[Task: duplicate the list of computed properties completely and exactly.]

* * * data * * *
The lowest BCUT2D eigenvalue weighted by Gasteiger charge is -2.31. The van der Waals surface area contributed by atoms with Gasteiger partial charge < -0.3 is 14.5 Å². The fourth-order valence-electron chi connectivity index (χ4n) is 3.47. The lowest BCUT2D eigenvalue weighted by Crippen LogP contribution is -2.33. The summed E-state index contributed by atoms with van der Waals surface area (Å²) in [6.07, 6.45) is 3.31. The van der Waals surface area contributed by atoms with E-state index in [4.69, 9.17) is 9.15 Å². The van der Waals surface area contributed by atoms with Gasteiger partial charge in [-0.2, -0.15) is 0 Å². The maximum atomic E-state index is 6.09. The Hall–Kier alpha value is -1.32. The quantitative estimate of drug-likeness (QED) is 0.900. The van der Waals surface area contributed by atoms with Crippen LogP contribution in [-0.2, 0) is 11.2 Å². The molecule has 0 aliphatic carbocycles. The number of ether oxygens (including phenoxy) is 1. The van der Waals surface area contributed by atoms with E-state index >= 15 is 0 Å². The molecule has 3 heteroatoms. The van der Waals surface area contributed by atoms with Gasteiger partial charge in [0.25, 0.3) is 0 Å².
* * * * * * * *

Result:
The lowest BCUT2D eigenvalue weighted by Gasteiger charge is -2.31. The van der Waals surface area contributed by atoms with Gasteiger partial charge < -0.3 is 14.5 Å². The fourth-order valence-electron chi connectivity index (χ4n) is 3.47. The lowest BCUT2D eigenvalue weighted by Crippen LogP contribution is -2.33. The summed E-state index contributed by atoms with van der Waals surface area (Å²) in [6.07, 6.45) is 3.31. The van der Waals surface area contributed by atoms with E-state index in [4.69, 9.17) is 9.15 Å². The van der Waals surface area contributed by atoms with Gasteiger partial charge in [-0.2, -0.15) is 0 Å². The maximum atomic E-state index is 6.09. The Hall–Kier alpha value is -1.32. The quantitative estimate of drug-likeness (QED) is 0.900. The van der Waals surface area contributed by atoms with Crippen LogP contribution in [-0.2, 0) is 11.2 Å². The molecule has 0 aliphatic carbocycles. The number of ether oxygens (including phenoxy) is 1. The van der Waals surface area contributed by atoms with E-state index >= 15 is 0 Å². The molecule has 3 heteroatoms. The van der Waals surface area contributed by atoms with Gasteiger partial charge in [0.25, 0.3) is 0 Å².